East Europe substitutes Roma for Blacks

Harold Svignor New York, NY Humans inherently think in “Me up – You down” terms. We are innately tribal, and somewhat hostile to “the other”. That proclivity has created not only tribal strife, but war, sport, and many other human traits. It is universal and cannot be overcome….except by religious self denial. Non-caucasians have yet [...]

North Africans Are clearly not Caucasian!

Lamia Barrington Federal Way, WA Although we (North Africans) are considered Caucasian, I always choose African American or Black. How is that possible that we are white? We clearly are not and what gives the government the right to label us as such? I truly believe that we are the group that’s discriminated against the [...]

I’m mixed, and discriminated by both.

Julie A. Perkins NV I’m 22 years old, half African America, half Caucasian. Because I’m black, I have been racially profiled and discriminated against because of my gender and skin color. But I’ve also had the terrible taste prejudice from many black people due to my mother being white and me not being full black. [...]

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“She’s so pretty for being Black”

Morgan Cooper, Stockton, CA. In 2007, when my ex husband and I were expecting our baby girl, we jokingly called her “Blackanese”, a term I still use endearingly. Most simply put, I am half Black and half White and my ex husband is half Japanese and half White. Never in our wildest dreams did we [...]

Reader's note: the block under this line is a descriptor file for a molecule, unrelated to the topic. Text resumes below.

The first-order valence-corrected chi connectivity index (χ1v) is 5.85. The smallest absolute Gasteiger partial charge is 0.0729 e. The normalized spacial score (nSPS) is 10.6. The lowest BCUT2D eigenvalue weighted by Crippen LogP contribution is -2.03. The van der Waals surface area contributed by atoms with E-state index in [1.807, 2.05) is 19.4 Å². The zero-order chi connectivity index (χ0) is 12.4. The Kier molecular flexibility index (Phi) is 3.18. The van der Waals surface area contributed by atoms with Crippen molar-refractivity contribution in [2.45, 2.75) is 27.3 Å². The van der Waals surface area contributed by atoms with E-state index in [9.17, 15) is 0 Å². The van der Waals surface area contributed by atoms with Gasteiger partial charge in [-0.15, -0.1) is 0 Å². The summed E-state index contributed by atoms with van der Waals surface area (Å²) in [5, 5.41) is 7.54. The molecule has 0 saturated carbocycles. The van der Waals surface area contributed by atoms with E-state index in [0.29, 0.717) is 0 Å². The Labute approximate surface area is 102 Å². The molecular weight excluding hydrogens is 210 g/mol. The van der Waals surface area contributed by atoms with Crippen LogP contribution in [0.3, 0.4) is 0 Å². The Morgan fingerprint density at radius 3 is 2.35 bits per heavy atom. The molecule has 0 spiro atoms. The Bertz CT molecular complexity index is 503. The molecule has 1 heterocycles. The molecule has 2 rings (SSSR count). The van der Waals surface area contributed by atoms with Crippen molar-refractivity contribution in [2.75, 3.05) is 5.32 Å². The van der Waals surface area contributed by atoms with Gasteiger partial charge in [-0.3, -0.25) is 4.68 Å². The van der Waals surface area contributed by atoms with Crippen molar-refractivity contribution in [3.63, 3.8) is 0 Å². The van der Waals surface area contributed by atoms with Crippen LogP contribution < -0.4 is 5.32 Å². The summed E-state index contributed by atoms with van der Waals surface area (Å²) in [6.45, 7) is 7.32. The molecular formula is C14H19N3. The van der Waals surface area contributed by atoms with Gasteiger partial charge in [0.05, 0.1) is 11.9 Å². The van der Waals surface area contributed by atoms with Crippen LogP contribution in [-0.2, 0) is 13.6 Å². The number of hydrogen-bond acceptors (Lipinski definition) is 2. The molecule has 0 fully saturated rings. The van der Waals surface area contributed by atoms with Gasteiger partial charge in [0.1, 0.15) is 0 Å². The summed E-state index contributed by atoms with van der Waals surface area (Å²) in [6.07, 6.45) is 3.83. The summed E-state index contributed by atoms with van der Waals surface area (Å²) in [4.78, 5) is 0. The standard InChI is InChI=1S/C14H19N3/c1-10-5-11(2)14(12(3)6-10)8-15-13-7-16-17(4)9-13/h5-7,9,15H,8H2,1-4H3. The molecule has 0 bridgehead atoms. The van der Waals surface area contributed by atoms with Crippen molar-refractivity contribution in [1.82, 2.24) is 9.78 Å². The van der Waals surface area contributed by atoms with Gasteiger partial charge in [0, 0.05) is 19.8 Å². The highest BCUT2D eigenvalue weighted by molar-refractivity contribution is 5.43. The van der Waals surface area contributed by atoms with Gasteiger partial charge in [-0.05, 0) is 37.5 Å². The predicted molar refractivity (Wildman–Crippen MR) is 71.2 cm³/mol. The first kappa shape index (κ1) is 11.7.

Black ? No. White? No. Human? Yes!

Douglas Rice Fruita, CO I struggled for four decades to find some sort of racial identity…I’m bi-racial by my DNA, but having been raised in white culture where white people called me black I’ve never identified as white, and having been raised in white culture I didn’t “experience” black culture so I don’t Identify as [...]

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Mullet. Dashiki. Mom White. Step-dad Black.

Paco Romane, San Francisco, CA. I grew up in an all white racist small town, with a hispanic nickname (paco), a white mom, and a black step-dad who’s last name was White. It taught me a lot including I believe there are two different kinds of white people: those become “black” around black people and [...]

What does “majority minority” even mean?

Peter Kim Los Angeles, CA Heard the phrase “majority minority” on the radio the other day. I know exactly what they meant and I have heard it many times before, but it irked me. Used to express when an ethnic minority is greater than 50% or outnumber the “majority.” The implications are that the majority [...]

Black Vietnamese. Speak spanish. Eat rice.

Hao Nguyen Durham, NC I wanted to say… Black Vietnamese. Speak english, spanish, vietnamese. Eat suong kho, pho, and corn dogs. Words that describe my mixed race/heritage children. Having to choose only 6 words, I had to put them in order of words that most describe them. Having to choose what comes first — black [...]

1968. Black freshman roommate. Different planets.

Anne Lincoln, MA I was asked by Admissions if I would agree to having a black roommate. I said yes, but when she learned of the request (I never knew how), she was angry–at the school, and confusing to me, at me. From that moment on, there was only anger. I was naive and woefully [...]